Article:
With support of these video methods, you will be able to quickly learn how to use the tools and reagents that the Friends of the Baltic team has and that we provide free of charge to volunteer teams of River Watchers.
If you want to become a volunteer of the River Watch program, fill out the form (in Russian) and we will contact you.
Learn more about the methods:
- Determination of the dissolved oxygen content in water.
Oxygen is necessary for the respiration of hydrobionts. A decrease in its concentration indicates a change in biological processes in the reservoir, its contamination with intensively oxidizing organic substances. Lack of oxygen affects the diversity of fish, aquatic animals and chemical processes occurring in the water. For most fish, for example, the critical limit of oxygen in water is 3-4 mg/l.
- Methodology for monitoring marine litter.
About 8 million tons of plastic enter the world's oceans every year, with most (more than 80 %) of the waste entering the ocean from land. This is due to the wind, rivers and human activity. To understand where the garbage in the water and on the shores comes from, and how to solve this problem, it is necessary to investigate the types of garbage and its origin.
The methodology reflects an international approach to marine litter research.
- Measurement of the content of nitrates, nitrites and ammonium in water.
Nitrogen compounds in reservoirs caused by external sources are converted from one form to another. For example, during the first hours after the manure or sewage from toilets enters the water, an increased content of ammonium cations is detected, then the ammonium cations pass into nitrites, and then almost immediately into nitrates. Thus, nitrates are a cumulative characteristic, and it is the easiest to investigate.
The increased content of nitrates in the water can serve as an indicator of pollution of the reservoir as a result of the spread of household, agricultural, and industrial pollution.
Sources of water pollution with nitrates are also surface runoff from pastures, cattle yards, dairy farms, etc. Nitrates accelerate the eutrophication of reservoirs, stimulate the mass development of aquatic vegetation (especially blue-green algae).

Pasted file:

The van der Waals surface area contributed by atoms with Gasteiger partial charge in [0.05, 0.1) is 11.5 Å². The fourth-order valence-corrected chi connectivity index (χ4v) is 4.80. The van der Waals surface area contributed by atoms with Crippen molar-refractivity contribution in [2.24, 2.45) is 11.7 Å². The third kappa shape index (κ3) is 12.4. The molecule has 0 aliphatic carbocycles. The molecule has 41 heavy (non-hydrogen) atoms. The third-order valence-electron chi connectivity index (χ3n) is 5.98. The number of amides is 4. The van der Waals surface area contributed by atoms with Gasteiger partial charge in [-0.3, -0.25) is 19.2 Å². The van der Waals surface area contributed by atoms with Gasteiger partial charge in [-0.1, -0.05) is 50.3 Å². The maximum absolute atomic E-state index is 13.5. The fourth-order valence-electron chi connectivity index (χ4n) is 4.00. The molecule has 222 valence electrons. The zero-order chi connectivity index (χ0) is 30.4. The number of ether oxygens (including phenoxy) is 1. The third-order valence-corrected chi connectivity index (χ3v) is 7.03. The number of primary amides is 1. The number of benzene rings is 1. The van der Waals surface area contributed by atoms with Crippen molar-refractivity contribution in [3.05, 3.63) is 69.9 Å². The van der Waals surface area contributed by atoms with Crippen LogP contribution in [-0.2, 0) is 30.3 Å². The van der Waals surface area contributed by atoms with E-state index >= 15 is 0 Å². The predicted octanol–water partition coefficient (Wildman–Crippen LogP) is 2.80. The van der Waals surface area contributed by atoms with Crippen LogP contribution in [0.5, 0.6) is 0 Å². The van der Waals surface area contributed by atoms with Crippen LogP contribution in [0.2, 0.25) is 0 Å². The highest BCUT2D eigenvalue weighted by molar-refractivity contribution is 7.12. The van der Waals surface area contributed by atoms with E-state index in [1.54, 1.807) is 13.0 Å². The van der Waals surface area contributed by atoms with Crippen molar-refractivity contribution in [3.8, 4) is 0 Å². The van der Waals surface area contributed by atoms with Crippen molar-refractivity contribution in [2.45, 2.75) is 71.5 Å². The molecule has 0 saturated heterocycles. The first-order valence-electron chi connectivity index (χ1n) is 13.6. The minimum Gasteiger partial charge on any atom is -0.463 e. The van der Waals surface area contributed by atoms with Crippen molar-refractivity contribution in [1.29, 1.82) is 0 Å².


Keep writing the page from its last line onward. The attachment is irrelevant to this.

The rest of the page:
- Measurement of the phosphate content in water
Excessive ingress of phosphorus compounds from fields, with farm effluents, with untreated or untreated domestic wastewater, as well as with some industrial effluents leads to a sharp uncontrolled increase in the plant biomass of a water body. There is an increase in the mass of algae (overgrowth of the reservoir), the restructuring of the entire aquatic community, the predominance of putrefactive processes and, accordingly, an increase in turbidity, salinity, and bacterial concentration.
- Measurement of the hydrogen index of water acidity (pH).
In rivers, under normal conditions, the pH value usually ranges from 6.5 to 8.5. The pH value outside this range is unfavorable for hydrobionts. The pH value depends on many factors, including the activity of plants. Plants absorb carbon dioxide from water during the day and reduce its acidity — the pH increases, at night the reverse process occurs. Increased acidity can be caused by acid precipitation and man-made runoff, the ingress of untreated wastewater from industrial enterprises into reservoirs.
- Measurement of the total hardness and mineralization of water.
The value of water hardness can vary widely depending on the type of rocks and soils composing the catchment basin, as well as on the season of the year, weather conditions. The hardness increases due to the evaporation of water, decreases during the rainy season, during the melting of snow. Water from different natural sources has very different hardness.
The mineralization of water is of crucial importance in the characterization of the chemical composition of water. Water analyses for the content of mineral components are carried out in different periods of the year.
The videos were created with the support of the project "Water meets people: learn, act and influence" (SEVIRA), the Water Program of Belarus and Russia, as well as the EU-Russia cross-border cooperation program.